“Heaven” by Begonia: A Breezy Song about Afterlife Uncertainty

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I think about death too often. I don’t like dwelling on it, but the thoughts come all the same, popping up in quiet moments and poking me like a bratty kid. Hey! Hey, you! You’re gonna die someday, y’know that? You’re gonna die, and you’ve got no idea what happens next, do ya? Do ya?! And I try to swipe those thoughts aside and think about something else, but no matter what I do I feel the death thoughts prodding at my mind.

Because I am going to die someday. Hopefully it won’t happen any time soon, but it’s going to happen at some point, and I only have so much control over when. And I have no control over what happens after I die. Is there an afterlife? Did the Christians get it right? The Muslims? The ancient Greeks? Is there a God? What does He look like? Is He even a He at all? What if I go to Heaven and God turns out to be acclaimed character actress Ann Dowd? It’s highly improbable, but is it impossible?

Or what if there isn’t anything at all? What if I die, and my consciousness pops like a soap bubble? What if I can’t even call what comes next oblivion, because oblivion implies that there is someone there to experience it? What if I simply stop existing? There are people who find the idea of eternal sleep comforting, but maybe I’m too egocentric for that; I can’t think about it for more than five seconds without my stomach hurting.

Alexa Dirks, the Canadian indie pop artist who performs under the name Begonia, has been preoccupied by these thoughts, too. In a statement accompanying her airy, gorgeous new song, “Heaven,” Dirks talks about how, when she was younger, she was unsettled by heaven and hell: “I had a lot of fear of screwing up and a lot of fear of the unknown.” As someone who grew up quasi-Catholic, I can relate: the idea of Hell terrified me, but so did the idea that there wasn’t Hell. Eventually, she says, “those binary ways of thinking have been more or less shattered,” and that inspired “Heaven.”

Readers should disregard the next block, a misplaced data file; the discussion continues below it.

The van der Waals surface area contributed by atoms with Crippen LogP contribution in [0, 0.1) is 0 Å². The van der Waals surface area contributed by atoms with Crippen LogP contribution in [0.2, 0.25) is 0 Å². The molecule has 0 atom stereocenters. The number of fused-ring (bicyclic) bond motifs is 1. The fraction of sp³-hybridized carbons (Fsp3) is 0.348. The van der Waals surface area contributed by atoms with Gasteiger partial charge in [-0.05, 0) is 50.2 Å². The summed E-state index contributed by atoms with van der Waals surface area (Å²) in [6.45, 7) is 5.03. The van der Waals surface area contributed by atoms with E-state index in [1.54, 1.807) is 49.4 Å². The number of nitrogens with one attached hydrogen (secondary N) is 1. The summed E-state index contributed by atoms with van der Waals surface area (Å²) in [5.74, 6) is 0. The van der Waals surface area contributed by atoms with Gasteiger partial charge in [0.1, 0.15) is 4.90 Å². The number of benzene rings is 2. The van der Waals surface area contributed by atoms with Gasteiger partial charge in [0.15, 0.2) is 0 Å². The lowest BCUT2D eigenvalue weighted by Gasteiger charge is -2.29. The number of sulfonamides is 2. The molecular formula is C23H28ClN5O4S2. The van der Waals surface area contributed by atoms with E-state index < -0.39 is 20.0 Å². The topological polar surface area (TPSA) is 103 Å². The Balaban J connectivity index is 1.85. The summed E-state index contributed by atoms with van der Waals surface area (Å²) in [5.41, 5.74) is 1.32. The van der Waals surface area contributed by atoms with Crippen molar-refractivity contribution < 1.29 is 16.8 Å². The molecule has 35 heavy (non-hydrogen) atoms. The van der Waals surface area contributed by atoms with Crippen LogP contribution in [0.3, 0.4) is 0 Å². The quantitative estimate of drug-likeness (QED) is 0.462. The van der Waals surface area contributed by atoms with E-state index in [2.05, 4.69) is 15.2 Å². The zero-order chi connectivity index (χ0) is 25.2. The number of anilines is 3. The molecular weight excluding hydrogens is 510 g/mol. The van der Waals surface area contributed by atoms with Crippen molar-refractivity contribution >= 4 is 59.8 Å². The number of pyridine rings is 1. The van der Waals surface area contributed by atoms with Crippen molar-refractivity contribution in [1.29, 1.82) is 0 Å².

“Heaven” is a song about weighty subjects, but what I like most about it is that it doesn’t sound weighty. Dirks doesn’t lay it on too thick: the melodies and rhythms are as light and airy as meringue, and her soulful, R&B-inflected vocals strike the perfect tone. She sounds thoughtful, but not tortured. The production hints at the sublime, with a harp-like arpeggio and occasional half-second snatches of ethereal strings, but they remain hints, mirroring Dirks’ lyrical uncertainty.

“I’m sinking deeper into the habit again/I thought that I had been released,” Dirks sings, and while it’s never clear exactly what this habit is, it’s obvious that it alienates her from the rest of the world. “I’m on the road but this time I’m not going back/I won’t be so easy to reach,” she says, before shrugging: “I guess that’s the way it has to be.” In the chorus, she looks to the next life for solace, but even then she’s not certain if she’s on the right path. “If I get to heaven, will I be free?” she asks, a question that the song leaves pointedly unanswered.

“Heaven” doesn’t slam the door shut on belief; it takes an agnostic, rather than an atheistic, approach. Dirks sounds more than happy to “get down with the angels” if that’s what the world has in store for her. But she realizes that she’s not going to get an answer in this life, and “Heaven” is the sound of her becoming blissfully at peace with that. It helped soothe my own death anxiety, and it may well do the same for yours.


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